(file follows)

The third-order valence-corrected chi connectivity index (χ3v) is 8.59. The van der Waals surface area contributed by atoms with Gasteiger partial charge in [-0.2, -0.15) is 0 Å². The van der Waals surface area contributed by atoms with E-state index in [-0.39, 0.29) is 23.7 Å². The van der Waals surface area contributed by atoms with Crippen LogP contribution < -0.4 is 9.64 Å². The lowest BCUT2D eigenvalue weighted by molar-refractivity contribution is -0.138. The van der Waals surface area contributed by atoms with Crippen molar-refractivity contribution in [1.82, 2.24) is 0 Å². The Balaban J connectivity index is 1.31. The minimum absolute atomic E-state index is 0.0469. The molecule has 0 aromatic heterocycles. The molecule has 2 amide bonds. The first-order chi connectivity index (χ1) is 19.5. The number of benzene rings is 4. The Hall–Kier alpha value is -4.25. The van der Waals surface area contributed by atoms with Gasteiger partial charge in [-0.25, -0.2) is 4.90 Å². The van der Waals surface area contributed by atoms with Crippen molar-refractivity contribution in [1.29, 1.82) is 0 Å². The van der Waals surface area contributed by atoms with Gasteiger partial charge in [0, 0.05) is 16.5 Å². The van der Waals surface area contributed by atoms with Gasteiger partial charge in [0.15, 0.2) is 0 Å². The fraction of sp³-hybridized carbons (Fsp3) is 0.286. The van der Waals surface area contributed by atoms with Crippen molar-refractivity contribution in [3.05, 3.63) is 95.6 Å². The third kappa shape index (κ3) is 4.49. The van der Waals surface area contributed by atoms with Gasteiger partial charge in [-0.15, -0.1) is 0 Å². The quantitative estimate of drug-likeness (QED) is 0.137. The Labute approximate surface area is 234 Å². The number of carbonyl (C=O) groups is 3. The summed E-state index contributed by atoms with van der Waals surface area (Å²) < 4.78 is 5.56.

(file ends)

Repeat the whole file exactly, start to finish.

The third-order valence-corrected chi connectivity index (χ3v) is 8.59. The van der Waals surface area contributed by atoms with Gasteiger partial charge in [-0.2, -0.15) is 0 Å². The van der Waals surface area contributed by atoms with E-state index in [-0.39, 0.29) is 23.7 Å². The van der Waals surface area contributed by atoms with Crippen LogP contribution < -0.4 is 9.64 Å². The lowest BCUT2D eigenvalue weighted by molar-refractivity contribution is -0.138. The van der Waals surface area contributed by atoms with Crippen molar-refractivity contribution in [1.82, 2.24) is 0 Å². The Balaban J connectivity index is 1.31. The minimum absolute atomic E-state index is 0.0469. The molecule has 0 aromatic heterocycles. The molecule has 2 amide bonds. The first-order chi connectivity index (χ1) is 19.5. The number of benzene rings is 4. The Hall–Kier alpha value is -4.25. The van der Waals surface area contributed by atoms with Gasteiger partial charge in [-0.25, -0.2) is 4.90 Å². The van der Waals surface area contributed by atoms with Crippen molar-refractivity contribution in [1.29, 1.82) is 0 Å². The van der Waals surface area contributed by atoms with Gasteiger partial charge in [0, 0.05) is 16.5 Å². The van der Waals surface area contributed by atoms with Gasteiger partial charge in [0.15, 0.2) is 0 Å². The fraction of sp³-hybridized carbons (Fsp3) is 0.286. The van der Waals surface area contributed by atoms with Crippen molar-refractivity contribution in [3.05, 3.63) is 95.6 Å². The third kappa shape index (κ3) is 4.49. The van der Waals surface area contributed by atoms with Gasteiger partial charge in [-0.15, -0.1) is 0 Å². The quantitative estimate of drug-likeness (QED) is 0.137. The Labute approximate surface area is 234 Å². The number of carbonyl (C=O) groups is 3. The summed E-state index contributed by atoms with van der Waals surface area (Å²) < 4.78 is 5.56.